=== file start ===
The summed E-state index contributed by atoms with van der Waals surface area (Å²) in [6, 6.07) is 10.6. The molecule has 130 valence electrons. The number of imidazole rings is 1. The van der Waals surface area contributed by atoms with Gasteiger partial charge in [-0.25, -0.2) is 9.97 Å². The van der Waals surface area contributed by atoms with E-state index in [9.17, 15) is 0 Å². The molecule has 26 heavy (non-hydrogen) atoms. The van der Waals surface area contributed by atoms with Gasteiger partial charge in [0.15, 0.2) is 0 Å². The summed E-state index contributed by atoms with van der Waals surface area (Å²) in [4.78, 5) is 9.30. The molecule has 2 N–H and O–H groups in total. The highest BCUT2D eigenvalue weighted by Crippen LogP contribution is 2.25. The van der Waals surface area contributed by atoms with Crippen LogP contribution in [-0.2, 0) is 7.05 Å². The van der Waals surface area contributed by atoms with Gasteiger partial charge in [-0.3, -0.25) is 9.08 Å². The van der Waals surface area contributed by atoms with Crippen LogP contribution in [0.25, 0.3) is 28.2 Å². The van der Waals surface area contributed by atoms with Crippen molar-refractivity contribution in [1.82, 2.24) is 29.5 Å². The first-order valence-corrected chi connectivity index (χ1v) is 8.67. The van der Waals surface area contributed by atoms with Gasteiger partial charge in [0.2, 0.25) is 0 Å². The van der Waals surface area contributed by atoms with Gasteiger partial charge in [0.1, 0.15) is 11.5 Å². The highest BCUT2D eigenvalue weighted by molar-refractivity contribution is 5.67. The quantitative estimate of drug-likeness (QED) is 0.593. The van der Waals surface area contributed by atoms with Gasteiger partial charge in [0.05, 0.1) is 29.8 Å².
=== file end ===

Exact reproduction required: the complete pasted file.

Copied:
The summed E-state index contributed by atoms with van der Waals surface area (Å²) in [6, 6.07) is 10.6. The molecule has 130 valence electrons. The number of imidazole rings is 1. The van der Waals surface area contributed by atoms with Gasteiger partial charge in [-0.25, -0.2) is 9.97 Å². The van der Waals surface area contributed by atoms with E-state index in [9.17, 15) is 0 Å². The molecule has 26 heavy (non-hydrogen) atoms. The van der Waals surface area contributed by atoms with Gasteiger partial charge in [0.15, 0.2) is 0 Å². The summed E-state index contributed by atoms with van der Waals surface area (Å²) in [4.78, 5) is 9.30. The molecule has 2 N–H and O–H groups in total. The highest BCUT2D eigenvalue weighted by Crippen LogP contribution is 2.25. The van der Waals surface area contributed by atoms with Crippen LogP contribution in [-0.2, 0) is 7.05 Å². The van der Waals surface area contributed by atoms with Gasteiger partial charge in [-0.3, -0.25) is 9.08 Å². The van der Waals surface area contributed by atoms with Crippen LogP contribution in [0.25, 0.3) is 28.2 Å². The van der Waals surface area contributed by atoms with Crippen molar-refractivity contribution in [1.82, 2.24) is 29.5 Å². The first-order valence-corrected chi connectivity index (χ1v) is 8.67. The van der Waals surface area contributed by atoms with Gasteiger partial charge in [0.2, 0.25) is 0 Å². The van der Waals surface area contributed by atoms with Gasteiger partial charge in [0.1, 0.15) is 11.5 Å². The highest BCUT2D eigenvalue weighted by molar-refractivity contribution is 5.67. The quantitative estimate of drug-likeness (QED) is 0.593. The van der Waals surface area contributed by atoms with Gasteiger partial charge in [0.05, 0.1) is 29.8 Å².